Launch of the UNESCO Science Report 2010 in Chinese
Written by a team of independent experts who are each covering the country or region from which they hail, the UNESCO Science Report 2010 analyses the trends and developments that have shaped scientific research, innovation and higher education from 2005 until 2010. The Chinese version of the report was launched officially today in Beijing during an event organized by the Chinese Association for Science and Technology (CAST).
The report depicts an increasingly competitive environment, one in which the flow of information, knowledge, personnel and investment has become a two-way traffic. Both China and India, for instance, are using their newfound economic might to invest in high-tech companies in Europe and elsewhere to acquire technological expertise overnight. Other large emerging economies are also spending more on research and development than before, among them Brazil, Mexico, South Africa and Turkey.
If more countries are participating in science, we are also seeing a shift in global influence. China is a hair’s breadth away from counting more researchers than either the USA or the European Union, for instance. Over the past decade, China has multiplied its spending on research and development (R&D) sixfold, doubled the number of scientific papers it publishes, and significantly increased the proportion of doctorates in science and engineering.
China is also on the verge of overtaking both the USA and the EU for the sheer number of its researchers. The research pool nearly doubled between 2002 and 2007 from 810,500 to 1.42 million. Chinese researchers now represent about 20% of the world’s stock. China has also seen its share of global scientific output, as measured in scientific publications listed in the Science Citation Index (SCI), double between 2002 and 2008 from 5.2% to 10.6%, placing it second only to the USA in numerical terms.
But, impressive as these figures are, China still has a long way to go to catch up to the developed world. At US$ 368.1 billion, the USA’s spending on R&D was about 5.5 times that of China in 2007. China may count almost as many researchers as the USA but it has a density of researchers of 1.83 per 1000 labour force, compared to 9.40 in the USA. At 9.17, the Republic of Korea comes much closer to rivalling the USA for this indicator.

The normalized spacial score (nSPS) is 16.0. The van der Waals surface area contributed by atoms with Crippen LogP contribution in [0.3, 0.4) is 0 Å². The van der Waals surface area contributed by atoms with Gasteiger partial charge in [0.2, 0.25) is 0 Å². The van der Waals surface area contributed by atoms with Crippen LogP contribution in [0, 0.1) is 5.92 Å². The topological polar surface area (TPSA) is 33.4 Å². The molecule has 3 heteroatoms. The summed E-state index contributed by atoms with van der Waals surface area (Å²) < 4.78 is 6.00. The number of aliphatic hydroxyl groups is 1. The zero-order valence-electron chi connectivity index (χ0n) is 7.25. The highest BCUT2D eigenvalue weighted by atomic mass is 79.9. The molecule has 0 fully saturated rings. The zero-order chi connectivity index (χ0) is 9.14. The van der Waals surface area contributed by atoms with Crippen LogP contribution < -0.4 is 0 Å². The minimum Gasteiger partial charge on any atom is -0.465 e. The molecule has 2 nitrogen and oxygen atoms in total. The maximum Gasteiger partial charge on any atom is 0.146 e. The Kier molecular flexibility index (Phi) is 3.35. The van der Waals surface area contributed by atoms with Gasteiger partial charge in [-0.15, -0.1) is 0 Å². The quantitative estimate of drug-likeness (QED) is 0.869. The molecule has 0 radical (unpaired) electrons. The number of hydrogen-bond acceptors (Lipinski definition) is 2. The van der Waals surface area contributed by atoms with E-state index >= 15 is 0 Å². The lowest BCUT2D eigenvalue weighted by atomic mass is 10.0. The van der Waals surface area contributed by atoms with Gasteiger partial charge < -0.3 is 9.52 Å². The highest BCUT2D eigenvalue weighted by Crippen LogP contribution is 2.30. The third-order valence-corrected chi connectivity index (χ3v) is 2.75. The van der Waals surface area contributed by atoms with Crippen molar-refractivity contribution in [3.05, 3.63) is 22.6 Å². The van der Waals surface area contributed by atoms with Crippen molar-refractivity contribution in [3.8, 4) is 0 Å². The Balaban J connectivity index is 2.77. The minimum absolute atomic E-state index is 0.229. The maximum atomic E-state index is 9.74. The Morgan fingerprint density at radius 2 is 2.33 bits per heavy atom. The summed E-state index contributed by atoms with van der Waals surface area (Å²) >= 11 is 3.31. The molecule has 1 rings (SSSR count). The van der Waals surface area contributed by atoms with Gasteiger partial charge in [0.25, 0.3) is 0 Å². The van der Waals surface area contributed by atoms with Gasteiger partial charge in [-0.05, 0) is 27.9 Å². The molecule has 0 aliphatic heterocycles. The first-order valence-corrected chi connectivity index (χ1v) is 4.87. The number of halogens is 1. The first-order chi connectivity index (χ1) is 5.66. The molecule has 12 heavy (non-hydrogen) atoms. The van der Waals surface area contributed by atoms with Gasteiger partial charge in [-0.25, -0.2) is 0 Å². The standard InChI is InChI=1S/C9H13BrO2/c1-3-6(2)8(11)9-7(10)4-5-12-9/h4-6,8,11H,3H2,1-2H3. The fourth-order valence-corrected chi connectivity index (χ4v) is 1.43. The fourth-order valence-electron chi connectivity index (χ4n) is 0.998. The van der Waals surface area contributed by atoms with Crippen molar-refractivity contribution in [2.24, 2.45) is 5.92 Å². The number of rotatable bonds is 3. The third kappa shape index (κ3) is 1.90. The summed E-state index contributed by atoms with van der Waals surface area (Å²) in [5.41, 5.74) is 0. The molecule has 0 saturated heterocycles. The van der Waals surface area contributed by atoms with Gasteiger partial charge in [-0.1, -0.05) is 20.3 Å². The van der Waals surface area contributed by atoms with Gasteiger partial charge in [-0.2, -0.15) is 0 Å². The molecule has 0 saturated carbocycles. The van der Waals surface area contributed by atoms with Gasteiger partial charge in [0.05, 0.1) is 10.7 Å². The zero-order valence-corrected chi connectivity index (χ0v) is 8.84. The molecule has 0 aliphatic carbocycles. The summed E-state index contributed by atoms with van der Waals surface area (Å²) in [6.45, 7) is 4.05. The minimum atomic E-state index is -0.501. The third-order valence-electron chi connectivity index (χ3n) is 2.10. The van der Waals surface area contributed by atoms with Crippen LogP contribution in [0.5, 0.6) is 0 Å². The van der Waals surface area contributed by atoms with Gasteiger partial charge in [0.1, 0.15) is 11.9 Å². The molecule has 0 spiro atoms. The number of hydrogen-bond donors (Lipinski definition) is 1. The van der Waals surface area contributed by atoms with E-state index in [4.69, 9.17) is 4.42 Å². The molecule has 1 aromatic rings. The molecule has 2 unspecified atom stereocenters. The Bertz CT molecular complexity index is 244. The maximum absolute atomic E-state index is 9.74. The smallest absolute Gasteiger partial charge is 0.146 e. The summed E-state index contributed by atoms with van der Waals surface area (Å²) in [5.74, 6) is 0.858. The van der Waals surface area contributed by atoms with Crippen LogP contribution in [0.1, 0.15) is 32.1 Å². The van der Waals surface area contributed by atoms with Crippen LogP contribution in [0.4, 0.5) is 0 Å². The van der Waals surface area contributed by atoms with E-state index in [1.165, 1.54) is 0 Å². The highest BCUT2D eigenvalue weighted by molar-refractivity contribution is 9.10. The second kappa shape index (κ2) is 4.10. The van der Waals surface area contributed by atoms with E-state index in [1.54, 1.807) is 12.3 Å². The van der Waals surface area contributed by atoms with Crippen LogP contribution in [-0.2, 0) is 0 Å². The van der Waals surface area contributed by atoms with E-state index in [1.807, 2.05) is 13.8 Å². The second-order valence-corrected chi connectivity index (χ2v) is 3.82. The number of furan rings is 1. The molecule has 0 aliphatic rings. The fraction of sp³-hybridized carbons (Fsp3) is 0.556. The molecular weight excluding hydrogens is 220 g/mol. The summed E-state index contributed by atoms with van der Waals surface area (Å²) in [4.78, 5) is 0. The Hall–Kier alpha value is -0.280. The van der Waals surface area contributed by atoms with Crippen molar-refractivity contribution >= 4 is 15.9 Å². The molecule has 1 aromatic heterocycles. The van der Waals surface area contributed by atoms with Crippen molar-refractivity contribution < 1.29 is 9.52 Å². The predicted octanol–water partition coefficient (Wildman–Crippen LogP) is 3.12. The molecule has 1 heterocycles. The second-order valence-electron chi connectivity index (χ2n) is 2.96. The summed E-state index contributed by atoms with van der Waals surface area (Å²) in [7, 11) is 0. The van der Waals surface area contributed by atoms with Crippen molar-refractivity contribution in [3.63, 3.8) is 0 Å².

Although China has increased its GERD/GDP ratio substantially in the past decade, the Republic of Korea has realized an even bigger feat: its own ratio has gone from 2.5% in 2003 to 3.4% in 2008. Moreover, the government plans to raise this ratio to a staggering 5% by 2012. The Korean government sees science and technology as being key to becoming an ‘advanced country’ and world power. Even in Japan, where the global recession has slowed growth, the ratio of GERD to GDP remains one of the highest in the world, at 3.7% in 2008. China, says the UNESCO report, ‘is still in a catching-up phase,’ with its economic structure heavily dominated by non-technology intensive activities.
Even countries with a lesser scientific capacity are finding that they can acquire, adopt and sometimes even transform existing technology and thereby ‘leapfrog’ over certain costly investments, such as in infrastructure like land lines for telephones. Technological progress is allowing these countries to produce more knowledge and participate more actively than before in international networks and research partnerships with countries in both North and South.
This trend is fostering a democratization of science worldwide. In turn, science diplomacy is becoming a key instrument of peace-building and sustainable development in international relations. Taking up from where its predecessor left off in 2005, the UNESCO Science Report 2010 proposes a world tour of the status of science today that should enable ‘science watchers’ everywhere to decipher the trends that are shaping our rapidly changing world.
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